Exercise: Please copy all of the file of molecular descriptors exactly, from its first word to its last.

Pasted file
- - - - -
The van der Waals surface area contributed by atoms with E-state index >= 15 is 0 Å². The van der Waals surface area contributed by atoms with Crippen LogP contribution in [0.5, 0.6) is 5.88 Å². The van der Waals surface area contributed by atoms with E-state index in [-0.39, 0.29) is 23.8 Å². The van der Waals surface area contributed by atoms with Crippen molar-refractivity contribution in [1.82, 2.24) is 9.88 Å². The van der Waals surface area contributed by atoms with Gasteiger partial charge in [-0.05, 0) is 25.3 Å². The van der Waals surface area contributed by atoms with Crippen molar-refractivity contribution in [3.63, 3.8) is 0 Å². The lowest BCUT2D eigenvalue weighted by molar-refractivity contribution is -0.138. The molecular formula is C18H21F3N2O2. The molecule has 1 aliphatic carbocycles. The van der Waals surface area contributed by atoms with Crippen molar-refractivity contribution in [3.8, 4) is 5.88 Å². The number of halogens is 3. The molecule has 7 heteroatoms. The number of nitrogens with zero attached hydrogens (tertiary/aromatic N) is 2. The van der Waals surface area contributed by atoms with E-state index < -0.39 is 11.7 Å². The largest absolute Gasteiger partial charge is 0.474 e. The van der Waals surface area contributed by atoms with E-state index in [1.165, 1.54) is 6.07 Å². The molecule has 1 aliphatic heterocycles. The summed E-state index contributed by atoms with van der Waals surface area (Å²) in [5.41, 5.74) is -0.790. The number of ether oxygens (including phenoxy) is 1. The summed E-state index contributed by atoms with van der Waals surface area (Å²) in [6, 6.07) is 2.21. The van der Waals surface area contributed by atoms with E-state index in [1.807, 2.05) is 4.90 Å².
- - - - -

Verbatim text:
The van der Waals surface area contributed by atoms with E-state index >= 15 is 0 Å². The van der Waals surface area contributed by atoms with Crippen LogP contribution in [0.5, 0.6) is 5.88 Å². The van der Waals surface area contributed by atoms with E-state index in [-0.39, 0.29) is 23.8 Å². The van der Waals surface area contributed by atoms with Crippen molar-refractivity contribution in [1.82, 2.24) is 9.88 Å². The van der Waals surface area contributed by atoms with Gasteiger partial charge in [-0.05, 0) is 25.3 Å². The van der Waals surface area contributed by atoms with Crippen molar-refractivity contribution in [3.63, 3.8) is 0 Å². The lowest BCUT2D eigenvalue weighted by molar-refractivity contribution is -0.138. The molecular formula is C18H21F3N2O2. The molecule has 1 aliphatic carbocycles. The van der Waals surface area contributed by atoms with Crippen molar-refractivity contribution in [3.8, 4) is 5.88 Å². The number of halogens is 3. The molecule has 7 heteroatoms. The number of nitrogens with zero attached hydrogens (tertiary/aromatic N) is 2. The van der Waals surface area contributed by atoms with E-state index < -0.39 is 11.7 Å². The largest absolute Gasteiger partial charge is 0.474 e. The van der Waals surface area contributed by atoms with E-state index in [1.165, 1.54) is 6.07 Å². The molecule has 1 aliphatic heterocycles. The summed E-state index contributed by atoms with van der Waals surface area (Å²) in [5.41, 5.74) is -0.790. The number of ether oxygens (including phenoxy) is 1. The summed E-state index contributed by atoms with van der Waals surface area (Å²) in [6, 6.07) is 2.21. The van der Waals surface area contributed by atoms with E-state index in [1.807, 2.05) is 4.90 Å².